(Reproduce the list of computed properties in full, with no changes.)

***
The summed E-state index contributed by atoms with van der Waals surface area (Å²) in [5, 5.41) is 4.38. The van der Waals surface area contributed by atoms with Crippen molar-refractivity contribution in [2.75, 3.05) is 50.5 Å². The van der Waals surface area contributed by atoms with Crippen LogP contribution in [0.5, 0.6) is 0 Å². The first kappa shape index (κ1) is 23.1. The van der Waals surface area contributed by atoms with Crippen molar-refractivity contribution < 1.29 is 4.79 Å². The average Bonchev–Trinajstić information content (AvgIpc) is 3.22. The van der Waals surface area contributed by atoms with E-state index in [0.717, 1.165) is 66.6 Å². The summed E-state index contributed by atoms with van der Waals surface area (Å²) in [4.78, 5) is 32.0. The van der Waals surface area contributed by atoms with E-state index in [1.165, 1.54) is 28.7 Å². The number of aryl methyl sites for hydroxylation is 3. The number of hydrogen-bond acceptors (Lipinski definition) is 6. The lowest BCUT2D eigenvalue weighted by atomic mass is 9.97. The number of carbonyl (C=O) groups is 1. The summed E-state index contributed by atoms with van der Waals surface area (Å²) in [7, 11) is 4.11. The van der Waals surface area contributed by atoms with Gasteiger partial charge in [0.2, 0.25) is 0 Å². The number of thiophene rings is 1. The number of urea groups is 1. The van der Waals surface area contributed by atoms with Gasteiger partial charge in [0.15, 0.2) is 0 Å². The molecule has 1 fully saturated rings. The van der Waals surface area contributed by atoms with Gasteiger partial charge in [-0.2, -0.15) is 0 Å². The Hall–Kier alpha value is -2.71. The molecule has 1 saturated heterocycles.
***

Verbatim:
The summed E-state index contributed by atoms with van der Waals surface area (Å²) in [5, 5.41) is 4.38. The van der Waals surface area contributed by atoms with Crippen molar-refractivity contribution in [2.75, 3.05) is 50.5 Å². The van der Waals surface area contributed by atoms with Crippen LogP contribution in [0.5, 0.6) is 0 Å². The first kappa shape index (κ1) is 23.1. The van der Waals surface area contributed by atoms with Crippen molar-refractivity contribution < 1.29 is 4.79 Å². The average Bonchev–Trinajstić information content (AvgIpc) is 3.22. The van der Waals surface area contributed by atoms with E-state index in [0.717, 1.165) is 66.6 Å². The summed E-state index contributed by atoms with van der Waals surface area (Å²) in [4.78, 5) is 32.0. The van der Waals surface area contributed by atoms with E-state index in [1.165, 1.54) is 28.7 Å². The number of aryl methyl sites for hydroxylation is 3. The number of hydrogen-bond acceptors (Lipinski definition) is 6. The lowest BCUT2D eigenvalue weighted by atomic mass is 9.97. The number of carbonyl (C=O) groups is 1. The summed E-state index contributed by atoms with van der Waals surface area (Å²) in [7, 11) is 4.11. The van der Waals surface area contributed by atoms with Gasteiger partial charge in [0.2, 0.25) is 0 Å². The number of thiophene rings is 1. The number of urea groups is 1. The van der Waals surface area contributed by atoms with Gasteiger partial charge in [0.15, 0.2) is 0 Å². The molecule has 1 fully saturated rings. The van der Waals surface area contributed by atoms with Gasteiger partial charge in [-0.2, -0.15) is 0 Å². The Hall–Kier alpha value is -2.71. The molecule has 1 saturated heterocycles.